As the previous chapter explained, this gap results from what Siegert calls the rift or rupture in the classical order of representation, which appeared with the development of modern mathematical analysis between Leibniz’s invention of the infinitesimal calculus in the late sixteenth century and the emergence of Fourier analysis in the early nineteenth century. The introduction of Fourier analysis in particular allowed for the symbolic representation of complex physical processes and eventually their autonomous reproduction by technical media. A crucial moment in the growing divide between representation and represented, Fourier analysis marks the beginning of a new order, built on the twin pillars of analytical idealization and physical reproduction. Conceptually, the domain of the ideal filter is grounded in Fourier’s analytical theorem, which also produced the idea of the sine wave as one pure frequency. The application of Fourier’s theorem to the analysis of sound, in short, inspired the conceptual logic of noise reduction’s ideals of infinite precision and maximal purity (although it should be said that the mathematics underpinning the uncertainty principles described earlier can be traced back to Fourier’s work as well). A closer look at the history and basic principles of Fourier analysis and the figure of the sine wave, therefore, can help explain the relation between the noiseless plane of the ideal filter and the importance of noise in the domain of technical filters.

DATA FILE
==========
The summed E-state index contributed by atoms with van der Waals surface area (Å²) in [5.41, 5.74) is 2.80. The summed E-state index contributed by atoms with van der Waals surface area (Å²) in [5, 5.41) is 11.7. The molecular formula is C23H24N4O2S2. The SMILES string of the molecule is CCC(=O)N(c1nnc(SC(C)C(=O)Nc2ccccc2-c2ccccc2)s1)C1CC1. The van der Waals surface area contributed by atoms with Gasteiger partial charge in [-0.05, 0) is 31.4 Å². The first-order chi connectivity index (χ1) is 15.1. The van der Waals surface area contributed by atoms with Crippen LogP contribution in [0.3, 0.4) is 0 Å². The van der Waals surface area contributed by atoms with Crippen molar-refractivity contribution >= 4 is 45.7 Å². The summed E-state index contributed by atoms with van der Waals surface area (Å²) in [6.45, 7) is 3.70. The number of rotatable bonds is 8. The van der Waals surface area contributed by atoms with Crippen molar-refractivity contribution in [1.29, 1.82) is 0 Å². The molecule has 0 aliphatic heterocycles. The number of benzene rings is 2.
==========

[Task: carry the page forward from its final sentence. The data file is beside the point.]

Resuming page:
Fourier Analysis: A ShortIntroduction

First published in 1822, Fourier analysis became a crucially important analytical tool and cornerstone of our contemporary information society.14 At (p.84) the time of its emergence, it marked a decisive step in the transition from a received type of physical research, for which mathematical analysis was of secondary import, toward modern theoretical physics, for which mathematical modeling is an absolutely central, indeed constitutive practice.15 Jean-Baptiste Joseph Fourier had been a prodigious mathematician from early childhood. Later, his experiences under the hot desert sun of Egypt, where he served in Napoleon’s armies during the final years of the eighteenth century, allegedly provided him with a lifelong obsession with heat. As his biographer John Herivel writes, Fourier was unable “to acclimatize himself to the change from Egypt.”16 Upon his return to France in 1801 or 1802, “the question of heat, its loss by propagation in solids and radiation in space, the problem of conserving it [ . . . ], can never have been out of his mind for long.”17 From 1804 at the latest, Fourier—whom Napoleon had by now appointed prefect of the newly created Département Isère in Grenoble—was spending most of his free time developing a new theory of heat propagation.